Yesterday, mothers all over were treated to breakfast in bed, fancy Sunday brunch, or maybe just the liberty of sleeping in. They received flowers, chocolates, books, and bubble bath. They spent the day with their families; some at home, some out shopping, some at the movies. They received phone calls, greeting cards, and text messages from children near and far. Mothers remembered their own mothers. Their mothers-in-law. Their sisters, grandmothers,and aunts.
My mother worked. No special day for her. She went to church and then went to work at the nursing home. She ate both breakfast and lunch alone. She didn't even have dinner. I called her last night at about 10:00 PM after her shift ended. She was exhausted and hungry, but still as sarcastic and funny as ever. We talked a little about random stuff. Apart from the "Happy Mother's Day!" at the beginning and end of the conversation, it wasn't any different from any other phone call between the two of us. We complained about our jobs. We gossiped a little. We gave updates on the week. We hung up.
Brian didn't have to work as I had, so he was back home in Orem visiting his family. He met them at church (late, of course) and after the meeting ended they headed home where the fighting ensued. Brian asked if his parents would co-sign a loan for AMDA next spring, and they refused. "Who says you're going to New York?" "You already owe us money." "Your credit is bad." And on and on.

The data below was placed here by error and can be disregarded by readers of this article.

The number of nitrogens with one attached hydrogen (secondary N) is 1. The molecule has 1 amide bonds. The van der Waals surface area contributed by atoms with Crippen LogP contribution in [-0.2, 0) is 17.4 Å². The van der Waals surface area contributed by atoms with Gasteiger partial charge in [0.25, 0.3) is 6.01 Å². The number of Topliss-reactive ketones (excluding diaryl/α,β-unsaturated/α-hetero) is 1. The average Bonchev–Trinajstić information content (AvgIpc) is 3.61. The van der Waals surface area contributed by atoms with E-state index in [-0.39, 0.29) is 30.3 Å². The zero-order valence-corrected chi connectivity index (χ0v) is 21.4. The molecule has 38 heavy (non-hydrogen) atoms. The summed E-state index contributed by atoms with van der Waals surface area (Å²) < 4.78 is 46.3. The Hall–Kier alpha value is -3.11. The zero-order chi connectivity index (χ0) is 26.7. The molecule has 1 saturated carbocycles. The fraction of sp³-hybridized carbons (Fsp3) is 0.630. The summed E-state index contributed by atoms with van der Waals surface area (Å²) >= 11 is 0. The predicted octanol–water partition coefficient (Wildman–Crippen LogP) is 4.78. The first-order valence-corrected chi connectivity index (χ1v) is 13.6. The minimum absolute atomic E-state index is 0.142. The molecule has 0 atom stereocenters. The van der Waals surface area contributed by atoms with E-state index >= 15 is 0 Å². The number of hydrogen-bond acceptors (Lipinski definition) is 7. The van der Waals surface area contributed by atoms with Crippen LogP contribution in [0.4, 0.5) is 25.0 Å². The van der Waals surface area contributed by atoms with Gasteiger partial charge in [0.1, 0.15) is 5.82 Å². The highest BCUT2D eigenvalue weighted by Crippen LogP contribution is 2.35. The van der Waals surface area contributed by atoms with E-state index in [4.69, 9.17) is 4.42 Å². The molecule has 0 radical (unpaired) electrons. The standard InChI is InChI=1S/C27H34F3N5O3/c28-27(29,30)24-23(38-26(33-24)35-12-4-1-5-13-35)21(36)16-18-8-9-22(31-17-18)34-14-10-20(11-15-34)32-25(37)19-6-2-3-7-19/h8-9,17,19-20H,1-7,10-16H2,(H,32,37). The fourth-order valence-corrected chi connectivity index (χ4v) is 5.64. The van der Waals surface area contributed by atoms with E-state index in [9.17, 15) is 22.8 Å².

Mother's Day dinner was awkward and strained. And although his mother sent him off with plenty of groceries, new work shoes, and such (bless her soul) she would not support his efforts to attend school at AMDA.
It wasn't until he got back to our apartment that he noticed the $50 bill in his coat pocket. He called his mother, who was confused about it. She hadn't slipped it in there. She called back later after doing some interrogating, and the culprit was Courtney. Brian's 14-year-old sister had heard all the fighting over money and slipped in the cash. "I would have given him more, but it was all I had."
Brian's eyes welled with tears when he heard this. Mine did too upon the retelling. I sent Courtney a text, lame as that is, telling her how grateful we are for what she did. How great a person she was. How much we loved her. Her text back was simple: "No prob :) i love you too! Just wanted to help"
So while mothers and fathers both get their respective holidays, I ask, where is the day for sisters? When do we honor the constantly supportive and lovingly charitable sisters in our lives, who do for us what our mothers will not?